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Apple CEO Tim Cook will move iPhone production back to the U.S. because he sees it as the right thing to do, the president-elect said in an interview with Axios.

"I really believe he loves this country and I think he'd like to do something major here. And I told him, I said, 'Tim, it's going to be a big achievement the day you start building some of your big plants in this country instead of other countries.' And I think he's got his eyes open to it. I think he's got his eyes open to it." — Donald Trump

The reality: With the exception of some computers made in the U.S. and Ireland, nearly all of Apple's hardware products are made by outsourcing partners in Asia. Apple reportedly asked its Chinese suppliers what it would take to relocate production of the iPhone stateside, but cost is the biggest barrier. Apple has also long said that it has better access to skilled workers in China. And building the iPhone here would lead to higher prices for consumers.

De ja vu: Trump isn't the first president to ask Apple to bring jobs back to American soil. When President Obama asked how it could be done back in 2010, Apple's late CEO Steve Jobs said bluntly, "Those jobs aren't coming back."

Go deeper

2 hours ago - World

Iran rejects nuclear talks with U.S., for now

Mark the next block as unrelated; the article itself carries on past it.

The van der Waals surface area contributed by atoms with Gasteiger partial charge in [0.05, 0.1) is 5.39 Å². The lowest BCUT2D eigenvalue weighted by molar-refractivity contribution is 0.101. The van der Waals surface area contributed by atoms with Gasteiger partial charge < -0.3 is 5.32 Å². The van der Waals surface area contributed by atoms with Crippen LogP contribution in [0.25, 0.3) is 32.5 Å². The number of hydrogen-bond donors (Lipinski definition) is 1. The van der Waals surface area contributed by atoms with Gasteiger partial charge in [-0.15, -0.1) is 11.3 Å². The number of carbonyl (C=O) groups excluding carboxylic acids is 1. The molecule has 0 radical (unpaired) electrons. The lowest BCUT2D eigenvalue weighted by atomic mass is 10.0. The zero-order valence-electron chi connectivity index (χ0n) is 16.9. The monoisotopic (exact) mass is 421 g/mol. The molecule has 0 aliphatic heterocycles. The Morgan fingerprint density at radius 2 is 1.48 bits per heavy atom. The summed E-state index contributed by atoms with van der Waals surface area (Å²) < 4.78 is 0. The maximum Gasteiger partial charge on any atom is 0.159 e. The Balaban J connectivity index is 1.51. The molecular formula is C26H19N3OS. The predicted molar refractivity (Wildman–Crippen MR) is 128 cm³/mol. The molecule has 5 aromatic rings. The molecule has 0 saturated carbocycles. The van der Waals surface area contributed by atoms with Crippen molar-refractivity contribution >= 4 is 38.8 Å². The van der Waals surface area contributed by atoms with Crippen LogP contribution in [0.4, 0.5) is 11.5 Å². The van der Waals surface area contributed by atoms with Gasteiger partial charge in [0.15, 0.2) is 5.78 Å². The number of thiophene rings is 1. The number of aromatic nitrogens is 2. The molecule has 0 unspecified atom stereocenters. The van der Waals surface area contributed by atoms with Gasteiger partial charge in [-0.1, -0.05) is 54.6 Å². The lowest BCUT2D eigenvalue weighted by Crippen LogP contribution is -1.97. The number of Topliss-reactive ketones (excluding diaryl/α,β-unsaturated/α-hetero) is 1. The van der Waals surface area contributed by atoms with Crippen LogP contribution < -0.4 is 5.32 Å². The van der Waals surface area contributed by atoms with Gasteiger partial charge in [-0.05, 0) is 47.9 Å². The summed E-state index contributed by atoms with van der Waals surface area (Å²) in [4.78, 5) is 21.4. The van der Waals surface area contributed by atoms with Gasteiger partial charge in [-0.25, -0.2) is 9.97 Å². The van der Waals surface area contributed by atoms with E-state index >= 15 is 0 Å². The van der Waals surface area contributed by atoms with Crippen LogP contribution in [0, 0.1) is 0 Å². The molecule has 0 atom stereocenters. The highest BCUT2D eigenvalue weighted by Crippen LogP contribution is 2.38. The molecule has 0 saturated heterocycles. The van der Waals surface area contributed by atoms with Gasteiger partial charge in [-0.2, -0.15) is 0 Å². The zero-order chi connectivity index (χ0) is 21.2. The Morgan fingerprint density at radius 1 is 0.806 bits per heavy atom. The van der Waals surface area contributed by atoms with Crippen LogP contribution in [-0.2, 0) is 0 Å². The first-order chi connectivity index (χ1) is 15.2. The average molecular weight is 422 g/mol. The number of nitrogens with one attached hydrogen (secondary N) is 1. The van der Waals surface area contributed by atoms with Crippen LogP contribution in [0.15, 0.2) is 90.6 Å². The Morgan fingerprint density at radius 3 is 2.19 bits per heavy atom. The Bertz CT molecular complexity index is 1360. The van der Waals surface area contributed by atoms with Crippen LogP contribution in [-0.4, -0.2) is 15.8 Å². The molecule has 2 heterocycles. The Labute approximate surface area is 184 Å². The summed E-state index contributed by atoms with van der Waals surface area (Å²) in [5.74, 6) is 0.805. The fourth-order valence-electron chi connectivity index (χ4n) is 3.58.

Iranian Foreign Minister Javad Zarif at Iran/EU talks in 2015. Photo: Carlos Barria/POOL/AFP via Getty

A spokesman for Iran’s Foreign Ministry said on Sunday that conditions are not ripe for informal nuclear talks between Iran, the U.S. and other world powers.

Why it matters: The Biden administration had proposed the talks as part of its efforts to negotiate a path back to the 2015 nuclear deal. The White House expressed disappointment with Iran's response, but said it remained willing to engage with Tehran.

2 hours ago - Health

U.S. sets weekend records for daily COVID vaccinations

A driver waits to receive the Pfizer-BioNTech Covid-19 vaccine in Inglewood, California on Feb. 26. Photo: Eric Thayer/Bloomberg via Getty Images

Just over 2.4 million coronavirus vaccinations were reported to the CDC on Sunday, matching Saturday's record-high for inoculations as seen in Bloomberg's vaccine tracker.

Why it matters: Vaccinations are ramping up again after widespread delays caused by historic winter storms. Over 75 million vaccine doses have been administered thus far, with 7.5% of the population fully vaccinated and 15% having received at least one dose.

GOP Sen. Bill Cassidy: "We will lose" if we continue to idolize Trump

Sen. Bill Cassidy (R-La.) told CNN's "State of the Union" Sunday he does not believe that former President Trump will, or should, be the Republican nominee for president in 2024.

What he's saying: Cassidy pointed out that "over the last four years, [Republicans] lost the House of Representatives, the Senate and the presidency. That has not happened ... since Herbert Hoover."